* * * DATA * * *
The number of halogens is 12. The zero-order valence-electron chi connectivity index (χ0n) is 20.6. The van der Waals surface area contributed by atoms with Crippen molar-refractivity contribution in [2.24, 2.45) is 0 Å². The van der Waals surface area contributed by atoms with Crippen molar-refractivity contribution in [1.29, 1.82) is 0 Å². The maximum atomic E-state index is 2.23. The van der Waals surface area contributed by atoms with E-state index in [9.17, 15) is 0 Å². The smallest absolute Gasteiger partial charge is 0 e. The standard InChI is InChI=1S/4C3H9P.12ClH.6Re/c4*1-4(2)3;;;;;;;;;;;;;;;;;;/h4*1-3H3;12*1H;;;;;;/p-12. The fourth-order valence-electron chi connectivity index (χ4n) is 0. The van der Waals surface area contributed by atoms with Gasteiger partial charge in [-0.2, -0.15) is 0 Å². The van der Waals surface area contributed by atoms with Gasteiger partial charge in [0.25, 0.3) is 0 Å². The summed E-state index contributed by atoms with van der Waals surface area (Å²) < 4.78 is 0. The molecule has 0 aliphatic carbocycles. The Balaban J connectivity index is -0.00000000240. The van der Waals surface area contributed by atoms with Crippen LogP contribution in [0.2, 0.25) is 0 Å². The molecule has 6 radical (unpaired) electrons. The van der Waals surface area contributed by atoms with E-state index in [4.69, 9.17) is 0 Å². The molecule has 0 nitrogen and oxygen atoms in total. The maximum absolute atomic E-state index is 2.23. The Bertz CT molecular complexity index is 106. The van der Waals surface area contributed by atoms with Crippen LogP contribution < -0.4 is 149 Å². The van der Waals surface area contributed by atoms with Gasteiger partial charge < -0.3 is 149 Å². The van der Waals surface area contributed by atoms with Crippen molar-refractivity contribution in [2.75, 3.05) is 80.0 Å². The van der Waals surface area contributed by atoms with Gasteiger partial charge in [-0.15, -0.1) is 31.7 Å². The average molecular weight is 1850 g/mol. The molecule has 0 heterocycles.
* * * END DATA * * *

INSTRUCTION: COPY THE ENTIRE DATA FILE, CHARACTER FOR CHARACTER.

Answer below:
The number of halogens is 12. The zero-order valence-electron chi connectivity index (χ0n) is 20.6. The van der Waals surface area contributed by atoms with Crippen molar-refractivity contribution in [2.24, 2.45) is 0 Å². The van der Waals surface area contributed by atoms with Crippen molar-refractivity contribution in [1.29, 1.82) is 0 Å². The maximum atomic E-state index is 2.23. The van der Waals surface area contributed by atoms with E-state index in [9.17, 15) is 0 Å². The smallest absolute Gasteiger partial charge is 0 e. The standard InChI is InChI=1S/4C3H9P.12ClH.6Re/c4*1-4(2)3;;;;;;;;;;;;;;;;;;/h4*1-3H3;12*1H;;;;;;/p-12. The fourth-order valence-electron chi connectivity index (χ4n) is 0. The van der Waals surface area contributed by atoms with Gasteiger partial charge in [-0.2, -0.15) is 0 Å². The van der Waals surface area contributed by atoms with Gasteiger partial charge in [0.25, 0.3) is 0 Å². The summed E-state index contributed by atoms with van der Waals surface area (Å²) < 4.78 is 0. The molecule has 0 aliphatic carbocycles. The Balaban J connectivity index is -0.00000000240. The van der Waals surface area contributed by atoms with Crippen LogP contribution in [0.2, 0.25) is 0 Å². The molecule has 6 radical (unpaired) electrons. The van der Waals surface area contributed by atoms with E-state index in [4.69, 9.17) is 0 Å². The molecule has 0 nitrogen and oxygen atoms in total. The maximum absolute atomic E-state index is 2.23. The Bertz CT molecular complexity index is 106. The van der Waals surface area contributed by atoms with Crippen LogP contribution < -0.4 is 149 Å². The van der Waals surface area contributed by atoms with Gasteiger partial charge < -0.3 is 149 Å². The van der Waals surface area contributed by atoms with Crippen molar-refractivity contribution in [2.75, 3.05) is 80.0 Å². The van der Waals surface area contributed by atoms with Gasteiger partial charge in [-0.15, -0.1) is 31.7 Å². The average molecular weight is 1850 g/mol. The molecule has 0 heterocycles.